dustry also does not engage in marketing ROI, we doubt
many have evaluated the ROI difference between an online
event and in-person training.
Natural and organic products companies ranked blogging in the middle of used tactics, but third to last in effectiveness. Remarkably, in other industries, blogging is
consistently regarded as one of the most effective of the inbound marketing tactics. Blogging takes time and effort,
however, and it requires consistency and interesting content
if you want to succeed. Those that do blog in this industry
do so sporadically, and don’t put much emphasis on it. This
is a lost opportunity, since creating content is going to be
more and more important. According to the Custom Content Council, 73 percent of consumers prefer to get information from a company in the form of articles over an
advertisement. In online searches, search engines favor
fresh, specific content, and blogs often perform well.
The only offline tactic that landed in the bottom five is
sponsorships. While the consensus among the marketing de-
cision makers is that sponsorships are not as effective as
other methods, it’s not for lack of trying. Almost 40 percent
of midsize and large natural companies sponsor something,
though more by way of a donation than a tactic that will
drive sales. Those that connect their cause marketing di-
rectly with their company values and promote it through
their website, product labels and other marketing find spon-
sorships to be more effective in driving sales.
When combined, all of the social media tactics (
Facebook, Twitter, LinkedIn and blogging) make up a large
amount of the marketing efforts of natural products companies, but for many companies the impact is minimal. For example, the average number of Facebook followers for a
natural products company is 1,898, and the average number
of Twitter followers is 1,269. What makes these numbers
even less significant is the fact that the real metric that
counts is the level of engagement. This is measured by the
percentage of your followers who visit your company Facebook page on average each month, and if you get 1 percent,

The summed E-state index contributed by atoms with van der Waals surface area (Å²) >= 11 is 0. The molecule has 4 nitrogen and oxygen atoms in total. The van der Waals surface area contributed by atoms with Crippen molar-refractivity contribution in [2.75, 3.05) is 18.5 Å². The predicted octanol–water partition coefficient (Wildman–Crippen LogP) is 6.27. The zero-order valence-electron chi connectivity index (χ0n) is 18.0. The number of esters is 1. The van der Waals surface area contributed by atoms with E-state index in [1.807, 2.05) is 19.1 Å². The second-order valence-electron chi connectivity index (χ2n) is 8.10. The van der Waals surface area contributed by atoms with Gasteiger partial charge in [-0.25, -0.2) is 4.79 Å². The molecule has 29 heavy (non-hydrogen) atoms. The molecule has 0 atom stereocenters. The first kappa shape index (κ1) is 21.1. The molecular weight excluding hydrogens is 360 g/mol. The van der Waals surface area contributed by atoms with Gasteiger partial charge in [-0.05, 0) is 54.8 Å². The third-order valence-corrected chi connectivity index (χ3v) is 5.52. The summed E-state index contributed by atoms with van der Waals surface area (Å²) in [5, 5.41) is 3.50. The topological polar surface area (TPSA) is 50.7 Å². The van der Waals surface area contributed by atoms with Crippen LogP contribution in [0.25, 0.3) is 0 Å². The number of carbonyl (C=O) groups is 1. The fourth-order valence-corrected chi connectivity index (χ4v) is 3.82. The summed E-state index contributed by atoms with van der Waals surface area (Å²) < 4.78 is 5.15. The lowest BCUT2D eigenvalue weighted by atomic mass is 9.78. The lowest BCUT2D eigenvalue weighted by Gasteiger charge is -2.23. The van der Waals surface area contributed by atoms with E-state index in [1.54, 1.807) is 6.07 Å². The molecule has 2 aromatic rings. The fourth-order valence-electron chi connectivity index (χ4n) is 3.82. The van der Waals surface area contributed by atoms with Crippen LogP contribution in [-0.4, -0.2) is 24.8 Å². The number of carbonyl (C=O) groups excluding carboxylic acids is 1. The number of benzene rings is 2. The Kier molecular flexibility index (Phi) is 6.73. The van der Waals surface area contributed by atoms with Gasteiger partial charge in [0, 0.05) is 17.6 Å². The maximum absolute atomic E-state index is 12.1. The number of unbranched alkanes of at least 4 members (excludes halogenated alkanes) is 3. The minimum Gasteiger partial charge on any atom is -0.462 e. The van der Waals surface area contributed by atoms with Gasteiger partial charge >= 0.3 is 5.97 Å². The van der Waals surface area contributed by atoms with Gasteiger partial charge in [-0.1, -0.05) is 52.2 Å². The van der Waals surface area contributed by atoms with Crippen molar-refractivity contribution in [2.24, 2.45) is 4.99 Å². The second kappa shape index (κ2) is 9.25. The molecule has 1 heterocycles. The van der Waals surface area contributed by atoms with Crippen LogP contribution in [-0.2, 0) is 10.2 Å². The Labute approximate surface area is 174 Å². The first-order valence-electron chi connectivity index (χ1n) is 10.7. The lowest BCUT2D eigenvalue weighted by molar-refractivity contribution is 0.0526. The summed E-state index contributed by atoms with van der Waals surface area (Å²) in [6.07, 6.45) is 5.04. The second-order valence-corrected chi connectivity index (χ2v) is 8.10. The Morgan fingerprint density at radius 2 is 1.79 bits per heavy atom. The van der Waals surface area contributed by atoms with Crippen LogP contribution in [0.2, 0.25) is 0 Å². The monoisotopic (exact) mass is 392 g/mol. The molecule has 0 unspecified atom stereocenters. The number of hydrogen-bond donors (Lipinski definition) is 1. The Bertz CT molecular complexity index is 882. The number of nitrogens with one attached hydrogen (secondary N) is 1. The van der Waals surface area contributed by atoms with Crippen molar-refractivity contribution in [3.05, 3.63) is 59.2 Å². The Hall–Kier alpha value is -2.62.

you are doing well. At 1 percent, that would mean the average natural products Facebook company page is engaging
with 19 people. While the natural products industry has entered the social media waters enthusiastically, most marketers have a long way to go before they make it truly
effective. This doesn’t mean you should abandon these ef-
If there was ever an industry ripe for blogging, it has to be the organic
and natural products industry. There are countless stories behind the products, and each is often tied to a larger cause, such as sustainability, fair
trade, organic agriculture, holistic healing, environmental responsibility,
global warming and locally grown. While blogging can be very effective, few
organic companies do it regularly.
To make it easier, here are five tips to start and maintain an effective blog:
1. Write to your audience. Blogs are not just about you and your company.
They are about communicating to your customers. Make a list of what
your audience is interested in and from that list figure out what topics
you feel most comfortable talking about. You now have the start of an
2. Create an editorial calendar. From your list plot out a timetable for when
the blog posts should be written, and by whom. This’ll provide deadlines.
Without deadlines, you will have no posts. Make sure when you assign
your blog posts that you get buy-in from your writers and have it in writing. To avoid scrambling, plot out your editorial calendar for about three
months, and revisit it every month.
3. Keywords. Part of the reason you blog is to help your website’s search
engine optimization (SEO). You should confer with those who are in
charge of your SEO and determine the most important keyword phrases.
Don’t go for broad terms like “organic.” Instead, try to figure those keywords that someone might use in Google when looking for a product like
yours. Select up to 20, then make sure your blog post headline and first
couple of paragraphs include at least one of these.
4. Style and length. Blogs are not corporate-speak. Nor are they brochures
that need approval from everyone in the company. The style of the blog
should reflect the combined personality of the writer and the company.
What this means is that whomever you choose to write your blogs, you
should trust her. You may want someone to proof what she writes, but
don’t put it through the writing gantlet. Too many blog posts die in a
CEO’s mailbox. And as for length, you can write it as long as you want,
but remember, people on the web have short attention spans. The ideal
length is between 400–800 words. You can’t make much of a point in
200 words (unless it’s a visually oriented blog), and over 800, it had
better be riveting.
5. Images and multimedia matter. If you have beautiful pictures of your
fields or emotionally powerful pictures of who you are helping, you now
have a great place to feature them. Plus, images and videos on blogs not
only attract the reader, but they also break up the text, making for a
more enjoyable reading experience. Furthermore, you can add an “alt
tag” into the images, which is great for search. The alt tag is the written
meta-text attached to an image to help the search engines identify what
the picture is. This is important since Google, Yahoo! and Bing are not
yet able to identify images by themselves. So does the alt tag really matter? You’d be surprised at how many people search in the images section of Google, and if they stumble on your scintillating blog, you may
have attracted a new customer.
So start the process. Kick-start or reinvigorate your blog today, and
within several months you’ll be pleasantly surprised how much better you’re
communicating with your target audience and how much better your keywords are ranking on Google.
Blogging Natural and Organic Products— 5 Easy Ways to Get Started